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The idea of a comic convention elicits a wide range of reactions, from the utter enthusiasm of its fans and attendees to the boredom and dismissal of the uninterested. Enthusiasts boast the opportunities a convention affords for coming together as a community, as well as for meeting celebrities, purchasing collectibles, and dressing up as their favorite characters.

At the Dallas ComicCon: Fan Days, held annually since 1994, a current of excitement filled the air in the Irving Convention Center from Oct. 4-6. On the first floor in an open chamber, a sea of fans interacted with famous artists, traveling novelists, and no shortage of vendors. These conventions have become somewhat famous for “cosplaying”, where fans show up dressed as characters from their favorite comics, books, movies, and TV shows.

Many serious cosplayers build their costumes with painstaking detail and have partnered with other fans to form costuming groups. Several of these groups were on display at the convention center this weekend with a motive you might not have expected: charity.

David Petty is a member of the 501st Legion, a global Star Wars-themed costume group with over 6,500 members. They work through comic conventions and other fan-driven events in order to benefit such causes as the Make a Wish Foundation, the Muscular Dystrophy Association, and Toys for Tots. This weekend they put on an event called Blast-a-Trooper, in which fans, for a small charitable contribution, can fire Nerf guns at Stormtroopers. Anthony Daniels (the actor who played C3PO in Star Wars) made an appearance and gleefully fired darts at the volunteers, while a group of costumed children stared, giggling and waiting for their turns.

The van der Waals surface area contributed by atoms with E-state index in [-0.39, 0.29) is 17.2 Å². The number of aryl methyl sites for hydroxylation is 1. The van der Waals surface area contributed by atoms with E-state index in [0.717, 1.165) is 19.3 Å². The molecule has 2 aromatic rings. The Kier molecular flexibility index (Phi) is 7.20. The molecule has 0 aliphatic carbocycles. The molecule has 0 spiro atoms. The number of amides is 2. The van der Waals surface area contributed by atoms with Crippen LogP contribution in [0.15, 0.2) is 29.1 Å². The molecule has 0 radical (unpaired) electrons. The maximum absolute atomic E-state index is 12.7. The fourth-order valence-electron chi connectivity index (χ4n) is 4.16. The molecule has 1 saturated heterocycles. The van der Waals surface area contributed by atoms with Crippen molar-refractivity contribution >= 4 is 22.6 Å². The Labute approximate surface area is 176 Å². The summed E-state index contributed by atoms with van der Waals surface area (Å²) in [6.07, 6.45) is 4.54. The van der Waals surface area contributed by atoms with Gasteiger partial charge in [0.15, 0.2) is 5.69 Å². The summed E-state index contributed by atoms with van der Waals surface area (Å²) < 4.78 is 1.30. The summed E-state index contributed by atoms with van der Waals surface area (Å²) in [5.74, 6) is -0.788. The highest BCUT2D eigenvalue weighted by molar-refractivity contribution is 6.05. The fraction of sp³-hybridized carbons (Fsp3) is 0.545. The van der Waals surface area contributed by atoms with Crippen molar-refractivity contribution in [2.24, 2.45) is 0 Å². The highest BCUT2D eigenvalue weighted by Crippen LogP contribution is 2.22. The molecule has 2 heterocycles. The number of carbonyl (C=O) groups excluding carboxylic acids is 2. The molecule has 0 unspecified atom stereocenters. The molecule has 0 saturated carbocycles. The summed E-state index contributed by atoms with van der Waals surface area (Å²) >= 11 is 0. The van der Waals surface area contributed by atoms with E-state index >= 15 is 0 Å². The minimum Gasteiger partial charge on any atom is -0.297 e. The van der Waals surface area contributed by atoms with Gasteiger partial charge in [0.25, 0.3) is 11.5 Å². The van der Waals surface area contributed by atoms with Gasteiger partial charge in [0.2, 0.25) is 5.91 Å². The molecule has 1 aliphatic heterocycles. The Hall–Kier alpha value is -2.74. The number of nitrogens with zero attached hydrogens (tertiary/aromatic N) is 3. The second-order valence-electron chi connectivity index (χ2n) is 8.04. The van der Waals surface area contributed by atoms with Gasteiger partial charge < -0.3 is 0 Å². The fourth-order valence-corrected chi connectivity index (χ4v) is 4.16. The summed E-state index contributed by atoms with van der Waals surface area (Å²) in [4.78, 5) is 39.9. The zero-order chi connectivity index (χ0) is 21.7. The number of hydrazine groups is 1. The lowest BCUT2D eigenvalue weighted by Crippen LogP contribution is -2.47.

This weekend the 501st turned their focus inward, using their donations to raise money for a member’s mother, who is currently battling breast cancer.

In addition to the convention, several members were involved this weekend with Star Wars Reads. A community event, sponsored by Lucasfilm Ltd. in partnership with several major national book chains and local libraries, it teaches both reading and the love of reading using the novels set in the Star Wars universe.

“I won’t say it was a nightmare, but it hasn’t been easy,” said Petty, laughing. “Yesterday I had to do an elementary school.”

The 501st was joined in this project by two other Star Wars-themed “charitable costuming” organizations, the Mandalorian Mercs and the Rebel Legion.

“I got into charitable costuming because I was involved with the Society for Creative Anachronism for ten years prior to this”, said Ashley Clayton of the Mandalorian Mercs, a similarly-themed organization, “and I decided I wanted to do something good with my geekiness.”

In addition to Star Wars Reads, the Mercs were recently involved in fundraising for the victims of the tornado that devastated Moore, Okla. in May.

The groups showed off an impressive display of originally-built equipment from their different fandoms designed, like the costumes, to seem as close as possible to the real thing. Many of those items would be raffled off by the end of the weekend, the proceeds donated to any number of charitable causes.

“It’s an amazing thing,” a bystander reported. “You get to come and enjoy the culture with people like you, and then you don’t just enjoy it for yourself. You get to use what you love in order to help people in need.”